The seed of this success story was planted and nurtured in East St. Louis, mostly by his mother, Gloria, and grandmother, “Two-Mom,” whose death so disturbed Connors that he nearly quit tennis. It was his grandmother who initially fell in love with the sport and passed her love along to Gloria, who became a nationally ranked player. Gloria, in turn, set the standard not only for athleticism but for toughness in Jimmy.
One telling episode on a public court in St. Louis when he was 8 years old indelibly shaped his attitude. Connors, his older brother Johnny, Gloria, and Two-Mom were playing tennis at Jones Park next to two young toughs whose transistor radio was on full blast. After Gloria’s requests to turn down the volume were ignored, Connors’s grandfather, chief of the park police, attempted to intervene but was jumped and knocked to the court.
Gloria attempted to help her dad only to have several teeth punched out. She wasn’t able to talk for a month, but the next day, when her young sons asked her to play tennis, she managed to join them in hitting balls in the backyard, never complaining of discomfort.
Gloria became Jimmy’s hero, and the raw emotion of that violent day would fuel his passions thereafter. “I could always find something to drive me,” he relates in partnership with sportswriter/editor David Hirshey, “and most of the time those feelings of anger and rage bubbled up from the past. My mother taught me how to harness those emotions. She called them Tiger Juices.”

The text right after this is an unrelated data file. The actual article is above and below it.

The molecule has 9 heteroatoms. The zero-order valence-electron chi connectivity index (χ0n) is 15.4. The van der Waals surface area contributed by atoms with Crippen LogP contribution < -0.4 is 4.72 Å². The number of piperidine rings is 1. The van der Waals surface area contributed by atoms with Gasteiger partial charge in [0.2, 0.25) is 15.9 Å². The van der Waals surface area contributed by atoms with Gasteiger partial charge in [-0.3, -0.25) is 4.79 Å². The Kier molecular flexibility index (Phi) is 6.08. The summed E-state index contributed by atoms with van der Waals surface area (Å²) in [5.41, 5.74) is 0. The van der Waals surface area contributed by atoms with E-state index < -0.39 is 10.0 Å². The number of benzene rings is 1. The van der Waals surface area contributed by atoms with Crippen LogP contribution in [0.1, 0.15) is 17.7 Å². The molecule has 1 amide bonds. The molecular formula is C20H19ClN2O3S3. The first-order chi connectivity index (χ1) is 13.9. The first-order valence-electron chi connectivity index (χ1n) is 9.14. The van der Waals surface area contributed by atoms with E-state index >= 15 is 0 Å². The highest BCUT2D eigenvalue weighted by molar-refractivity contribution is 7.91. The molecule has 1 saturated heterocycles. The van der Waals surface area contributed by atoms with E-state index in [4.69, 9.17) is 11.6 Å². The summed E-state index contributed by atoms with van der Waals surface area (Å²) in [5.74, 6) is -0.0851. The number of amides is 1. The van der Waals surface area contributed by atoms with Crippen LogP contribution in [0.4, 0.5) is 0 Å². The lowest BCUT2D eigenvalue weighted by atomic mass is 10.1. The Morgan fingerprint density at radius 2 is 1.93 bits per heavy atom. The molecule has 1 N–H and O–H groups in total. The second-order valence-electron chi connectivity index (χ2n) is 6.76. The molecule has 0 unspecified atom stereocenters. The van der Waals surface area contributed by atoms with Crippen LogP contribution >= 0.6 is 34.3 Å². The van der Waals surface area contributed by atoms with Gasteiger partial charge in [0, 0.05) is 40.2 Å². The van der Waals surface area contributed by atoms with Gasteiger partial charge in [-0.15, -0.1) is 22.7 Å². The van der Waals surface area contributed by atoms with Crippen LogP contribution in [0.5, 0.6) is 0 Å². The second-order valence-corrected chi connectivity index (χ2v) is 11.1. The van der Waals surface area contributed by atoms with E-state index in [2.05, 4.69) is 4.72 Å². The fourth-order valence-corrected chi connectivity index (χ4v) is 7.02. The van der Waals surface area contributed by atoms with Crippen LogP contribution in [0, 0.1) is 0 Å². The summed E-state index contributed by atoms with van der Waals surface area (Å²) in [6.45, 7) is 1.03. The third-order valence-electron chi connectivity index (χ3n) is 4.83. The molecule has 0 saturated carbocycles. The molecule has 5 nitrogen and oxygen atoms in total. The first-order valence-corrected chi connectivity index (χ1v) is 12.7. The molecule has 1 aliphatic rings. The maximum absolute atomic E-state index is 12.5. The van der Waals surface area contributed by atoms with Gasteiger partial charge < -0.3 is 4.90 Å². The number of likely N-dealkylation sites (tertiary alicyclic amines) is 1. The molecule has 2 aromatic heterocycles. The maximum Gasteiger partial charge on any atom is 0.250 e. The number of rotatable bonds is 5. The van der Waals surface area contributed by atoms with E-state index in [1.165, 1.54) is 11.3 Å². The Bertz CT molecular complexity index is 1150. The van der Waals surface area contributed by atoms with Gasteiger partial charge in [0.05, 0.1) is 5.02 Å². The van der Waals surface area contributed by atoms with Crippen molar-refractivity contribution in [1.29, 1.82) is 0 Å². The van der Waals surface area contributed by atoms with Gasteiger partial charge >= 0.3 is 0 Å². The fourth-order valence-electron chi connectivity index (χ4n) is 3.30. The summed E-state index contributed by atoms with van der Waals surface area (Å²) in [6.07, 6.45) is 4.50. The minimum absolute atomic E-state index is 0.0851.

Under his mother’s tutelage, Connors refined his game, which was long on blistering baseline shots that yanked opponents from side to side.
There was no indoor tennis facility in East St. Louis, so he honed his technique drilling on a Knights of Columbus basketball court, then moved onto the polished-wood floor of the local National Guard armory.
Making impressive use of his signature two-handed backhanded, which was also Evert’s stock in trade, he moved up the junior ranks, playing in tournaments all over the country.